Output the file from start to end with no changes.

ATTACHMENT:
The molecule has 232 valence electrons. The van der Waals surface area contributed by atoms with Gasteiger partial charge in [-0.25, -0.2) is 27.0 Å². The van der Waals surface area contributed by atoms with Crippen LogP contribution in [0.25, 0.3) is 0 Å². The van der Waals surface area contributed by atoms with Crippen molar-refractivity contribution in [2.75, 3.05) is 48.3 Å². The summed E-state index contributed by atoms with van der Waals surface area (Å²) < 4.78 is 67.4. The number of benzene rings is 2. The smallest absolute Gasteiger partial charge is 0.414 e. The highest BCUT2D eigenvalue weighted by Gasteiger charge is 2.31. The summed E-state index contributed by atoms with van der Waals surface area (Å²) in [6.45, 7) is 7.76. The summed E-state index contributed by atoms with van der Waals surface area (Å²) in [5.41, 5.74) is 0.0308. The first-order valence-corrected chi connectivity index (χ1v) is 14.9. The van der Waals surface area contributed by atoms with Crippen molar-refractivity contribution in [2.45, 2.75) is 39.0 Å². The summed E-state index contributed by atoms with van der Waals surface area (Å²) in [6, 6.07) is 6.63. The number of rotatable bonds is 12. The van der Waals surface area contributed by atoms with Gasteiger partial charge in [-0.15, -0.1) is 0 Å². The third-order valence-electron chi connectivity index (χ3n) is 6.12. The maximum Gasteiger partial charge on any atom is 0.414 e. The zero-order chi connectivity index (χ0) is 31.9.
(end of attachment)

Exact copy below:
The molecule has 232 valence electrons. The van der Waals surface area contributed by atoms with Gasteiger partial charge in [-0.25, -0.2) is 27.0 Å². The van der Waals surface area contributed by atoms with Crippen LogP contribution in [0.25, 0.3) is 0 Å². The van der Waals surface area contributed by atoms with Crippen molar-refractivity contribution in [2.75, 3.05) is 48.3 Å². The summed E-state index contributed by atoms with van der Waals surface area (Å²) < 4.78 is 67.4. The number of benzene rings is 2. The smallest absolute Gasteiger partial charge is 0.414 e. The highest BCUT2D eigenvalue weighted by Gasteiger charge is 2.31. The summed E-state index contributed by atoms with van der Waals surface area (Å²) in [6.45, 7) is 7.76. The summed E-state index contributed by atoms with van der Waals surface area (Å²) in [5.41, 5.74) is 0.0308. The first-order valence-corrected chi connectivity index (χ1v) is 14.9. The van der Waals surface area contributed by atoms with Crippen molar-refractivity contribution in [2.45, 2.75) is 39.0 Å². The summed E-state index contributed by atoms with van der Waals surface area (Å²) in [6, 6.07) is 6.63. The number of rotatable bonds is 12. The van der Waals surface area contributed by atoms with Gasteiger partial charge in [-0.15, -0.1) is 0 Å². The third-order valence-electron chi connectivity index (χ3n) is 6.12. The maximum Gasteiger partial charge on any atom is 0.414 e. The zero-order chi connectivity index (χ0) is 31.9.